Horizon Astronomy

The basic astronomical formulae are (2.1) to (2.4). Solving these equations for the case in which the altitude, h = 0, when an object of declination 8 is on the horizon, we have approximate expressions for azimuths and hour angles of rise and set:

cos f '


sin A =

- cos S x sin H,


sin H =

- sin A cos S


cos H =

- tan f x tan S.


Recall that observations are made through Earth's atmosphere, which both refracts and scatters light. Therefore, for accurate results, corrections to the altitude for elevation, dip, and refraction must be made to determine the true azimuth and hour angle of the object. Consult §3.1.3 for details.

Twice the hour angle of rise or set is the time spent by the object above the horizon; as far as we know, there is no direct evidence that this type of information was recorded in any way in megalithic times. The azimuth of rise or set, on the other hand, can be and probably was marked by sightlines directed to points on the horizon.

It is the reality and the purpose of the layouts of these sightlines that constitute the main subjects of debate in megalithic astronomy. In Megalithic Sites in Britain, Thom (1967) described 145 stone circles and other monuments, and the solar and lunar alignments. With subsequent works (Thom 1971, 1974, A.S. Thom 1984, among others), the claims were sharpened and better substantiated. But criticisms abound (many are summarized by Hicks 1984a). To see why, we first describe how alignments are measured, and then we discuss the types and results of such measurements.

Sightlines are best measured with a theodolite, a survey device capable of high-precision measurements of altitude and azimuth. A measurement of the altitude and azimuth of the Sun in the daytime, or of a star at night, made at a precisely recorded instant of time (necessitating a precision chronometer ), permits both longitude and latitude to be obtained (see §3.2.1). The determination of azimuth for surveying purposes requires that the direction of north (or some other direction) be known precisely, but measurements relative to some given direction can be made and later corrected. North can be established in several ways: by magnetic compass and application of the correction to true north; by measurements of the apparent azimuth and altitude of Polaris (or other appropriate stellar marker for previous epochs); by solar gnomon; or by bisection of the angle relating sunrise to sunset azimuths. Tables giving the differences in A and h between Polaris and the NCP at a given instant on a given date are provided in astronomical almanacs. To save time, the positions of landmarks that are included on accurate survey maps can be measured, and the true azimuth and altitude readings corresponding to all relative measures can be found later. The reduction requires tables of the right ascension and declination of the Sun for the dates of observation, and the star positions, corrected for precession. Corrections must be made for refraction and dip. Recall from §3.1.3 that refraction lifts the image of the rising or setting Sun (or Moon) above the horizon by an amount that is approximately equal to half a degree, but which varies with atmospheric temperature and air pressure, especially within the last few kilometers of the observer. The effect of refraction is to cause objects to rise sooner at smaller azimuths and set later at larger azimuths4 than they would without refraction. Similar corrections must be applied for measurements of the objects on the horizon (distant fore-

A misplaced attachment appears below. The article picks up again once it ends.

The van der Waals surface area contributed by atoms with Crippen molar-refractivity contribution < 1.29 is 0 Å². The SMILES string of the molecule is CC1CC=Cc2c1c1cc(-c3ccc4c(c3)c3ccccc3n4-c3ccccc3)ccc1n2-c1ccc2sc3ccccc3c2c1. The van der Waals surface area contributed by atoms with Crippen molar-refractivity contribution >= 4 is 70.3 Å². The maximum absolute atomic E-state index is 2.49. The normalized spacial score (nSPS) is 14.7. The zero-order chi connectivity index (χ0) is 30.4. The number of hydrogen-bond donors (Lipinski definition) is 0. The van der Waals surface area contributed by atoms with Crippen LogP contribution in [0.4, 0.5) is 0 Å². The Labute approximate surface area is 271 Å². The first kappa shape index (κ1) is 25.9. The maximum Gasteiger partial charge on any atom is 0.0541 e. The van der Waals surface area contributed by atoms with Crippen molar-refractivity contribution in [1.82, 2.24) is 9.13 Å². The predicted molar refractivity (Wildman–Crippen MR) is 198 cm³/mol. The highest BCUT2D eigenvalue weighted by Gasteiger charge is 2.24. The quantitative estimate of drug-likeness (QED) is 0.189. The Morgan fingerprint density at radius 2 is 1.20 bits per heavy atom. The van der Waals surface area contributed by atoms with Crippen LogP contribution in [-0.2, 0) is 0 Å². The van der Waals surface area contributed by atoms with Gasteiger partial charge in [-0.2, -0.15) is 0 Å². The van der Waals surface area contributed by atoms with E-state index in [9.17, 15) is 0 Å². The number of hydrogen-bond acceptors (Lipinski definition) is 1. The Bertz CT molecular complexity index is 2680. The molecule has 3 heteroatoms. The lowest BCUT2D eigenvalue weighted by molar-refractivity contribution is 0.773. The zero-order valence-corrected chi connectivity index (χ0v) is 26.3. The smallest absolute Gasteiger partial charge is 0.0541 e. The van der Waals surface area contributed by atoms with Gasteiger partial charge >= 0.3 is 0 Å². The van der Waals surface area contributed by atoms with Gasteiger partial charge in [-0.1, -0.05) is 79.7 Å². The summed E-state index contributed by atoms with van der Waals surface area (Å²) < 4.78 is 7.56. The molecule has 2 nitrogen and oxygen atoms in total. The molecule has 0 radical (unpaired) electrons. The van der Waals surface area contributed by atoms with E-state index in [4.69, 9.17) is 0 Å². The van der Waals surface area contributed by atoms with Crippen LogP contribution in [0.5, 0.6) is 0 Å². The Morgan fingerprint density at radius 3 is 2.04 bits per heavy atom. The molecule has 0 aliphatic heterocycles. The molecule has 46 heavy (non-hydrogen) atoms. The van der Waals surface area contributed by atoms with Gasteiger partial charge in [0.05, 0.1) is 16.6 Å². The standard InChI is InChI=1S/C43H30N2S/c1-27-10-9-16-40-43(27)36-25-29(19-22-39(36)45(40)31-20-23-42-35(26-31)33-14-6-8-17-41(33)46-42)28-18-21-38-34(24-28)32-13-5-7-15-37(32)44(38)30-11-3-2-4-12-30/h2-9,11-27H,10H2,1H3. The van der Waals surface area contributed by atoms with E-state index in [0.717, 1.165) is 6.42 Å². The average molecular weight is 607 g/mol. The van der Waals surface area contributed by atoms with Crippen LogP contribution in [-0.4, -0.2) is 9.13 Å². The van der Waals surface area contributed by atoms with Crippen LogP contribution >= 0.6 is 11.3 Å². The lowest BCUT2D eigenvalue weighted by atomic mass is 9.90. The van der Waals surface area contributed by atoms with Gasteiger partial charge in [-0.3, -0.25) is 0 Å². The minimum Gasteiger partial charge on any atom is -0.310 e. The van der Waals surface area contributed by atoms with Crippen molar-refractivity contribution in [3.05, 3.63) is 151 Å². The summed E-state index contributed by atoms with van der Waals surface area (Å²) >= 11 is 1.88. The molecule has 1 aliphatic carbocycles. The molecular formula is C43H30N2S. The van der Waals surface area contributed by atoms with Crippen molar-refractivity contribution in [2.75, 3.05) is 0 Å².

4 Recall that we have defined azimuth to be measured from the North Point (in the Northern Hemisphere) positive eastward. With a similar convention for treating azimuths at Southern Hemisphere sites, measured from the South Point eastward, the same comment holds for the Southern Hemisphere.

Figure 6.5. An example of an astronomical alignment involving distant foresights and backsights, and observations of a setting Moon near maximum standstill. Drawing by E.F. Milone.

sights) or closer objects. Dip causes the horizon to be depressed with effects similar to those of refraction, in the sense that lower altitudes are visible than with a flat horizon. Finally, there may be instrument corrections (scale and zero-point adjustments).

The kinds of alignment-checking measurements that can be made depend on the type and layout of structure being studied. In the relatively straightforward case of a shaft through a building (or tomb), its bearing can be measured by sighting along its length. In the case of two or more standing stones, the measurement of the bearing can be made by aligning the instrument along the stones. On the other hand, a ring of stones presents many more possible alignments and an accurate survey of the site may take considerable time. In some cases, mountains on a distant horizon may align a rising or setting object with a backsight (an object closer to the observer). In principle, such an alignment is purely arbitrary unless features of the local terrain, such as the side of a hill, greatly restrict the field of view, or unless the backsight is a suitable distance away from the observer. Both types of conditions serve to improve the probability that the alignment is intentional. Such an arrangement seems to have been found at Kintraw (Thom 1971/1973/1978, pp. 36-40; MacKie 1974), in the British Isles, for example, but even this site is not without controversy. The measurements, although sometimes inconvenient to make, are straightforward. Surveying is only the beginning, however. The interpretation is more difficult. Figure 6.5 illustrates an astronomical alignment involving distant foresights, backsights, and an observation of a setting Moon at maximum standstill. The more distant the foresights, the more potentially precise the observation, to the limits set by visual acuity and atmospheric conditions. Note that the "artificial foresight" could function as a backsight.